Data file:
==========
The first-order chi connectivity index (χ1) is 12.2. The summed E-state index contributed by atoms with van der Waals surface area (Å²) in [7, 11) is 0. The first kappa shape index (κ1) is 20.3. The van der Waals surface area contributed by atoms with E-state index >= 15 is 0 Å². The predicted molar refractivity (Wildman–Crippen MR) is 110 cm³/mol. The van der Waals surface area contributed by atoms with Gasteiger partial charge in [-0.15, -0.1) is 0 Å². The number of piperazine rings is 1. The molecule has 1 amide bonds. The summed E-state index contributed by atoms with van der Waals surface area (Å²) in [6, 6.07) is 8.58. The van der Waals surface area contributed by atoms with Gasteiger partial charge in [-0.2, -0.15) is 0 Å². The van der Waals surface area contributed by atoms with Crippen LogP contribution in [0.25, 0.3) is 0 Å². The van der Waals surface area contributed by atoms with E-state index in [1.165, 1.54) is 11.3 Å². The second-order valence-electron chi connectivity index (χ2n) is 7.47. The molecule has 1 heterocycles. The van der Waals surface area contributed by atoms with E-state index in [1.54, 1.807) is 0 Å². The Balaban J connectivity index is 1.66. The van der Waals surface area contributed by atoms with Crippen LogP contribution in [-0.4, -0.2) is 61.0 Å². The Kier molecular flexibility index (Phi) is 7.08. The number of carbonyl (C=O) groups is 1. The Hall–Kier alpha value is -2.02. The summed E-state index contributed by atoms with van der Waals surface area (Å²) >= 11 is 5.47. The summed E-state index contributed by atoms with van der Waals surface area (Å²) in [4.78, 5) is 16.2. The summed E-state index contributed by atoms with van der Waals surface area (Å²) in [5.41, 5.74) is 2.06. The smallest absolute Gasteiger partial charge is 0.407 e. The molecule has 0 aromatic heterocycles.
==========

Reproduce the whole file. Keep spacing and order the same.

The first-order chi connectivity index (χ1) is 12.2. The summed E-state index contributed by atoms with van der Waals surface area (Å²) in [7, 11) is 0. The first kappa shape index (κ1) is 20.3. The van der Waals surface area contributed by atoms with E-state index >= 15 is 0 Å². The predicted molar refractivity (Wildman–Crippen MR) is 110 cm³/mol. The van der Waals surface area contributed by atoms with Gasteiger partial charge in [-0.15, -0.1) is 0 Å². The number of piperazine rings is 1. The molecule has 1 amide bonds. The summed E-state index contributed by atoms with van der Waals surface area (Å²) in [6, 6.07) is 8.58. The van der Waals surface area contributed by atoms with Gasteiger partial charge in [-0.2, -0.15) is 0 Å². The van der Waals surface area contributed by atoms with Crippen LogP contribution in [0.25, 0.3) is 0 Å². The van der Waals surface area contributed by atoms with E-state index in [1.165, 1.54) is 11.3 Å². The second-order valence-electron chi connectivity index (χ2n) is 7.47. The molecule has 1 heterocycles. The van der Waals surface area contributed by atoms with E-state index in [1.54, 1.807) is 0 Å². The Balaban J connectivity index is 1.66. The van der Waals surface area contributed by atoms with Crippen LogP contribution in [-0.4, -0.2) is 61.0 Å². The Kier molecular flexibility index (Phi) is 7.08. The number of carbonyl (C=O) groups is 1. The Hall–Kier alpha value is -2.02. The summed E-state index contributed by atoms with van der Waals surface area (Å²) >= 11 is 5.47. The summed E-state index contributed by atoms with van der Waals surface area (Å²) in [4.78, 5) is 16.2. The summed E-state index contributed by atoms with van der Waals surface area (Å²) in [5.41, 5.74) is 2.06. The smallest absolute Gasteiger partial charge is 0.407 e. The molecule has 0 aromatic heterocycles.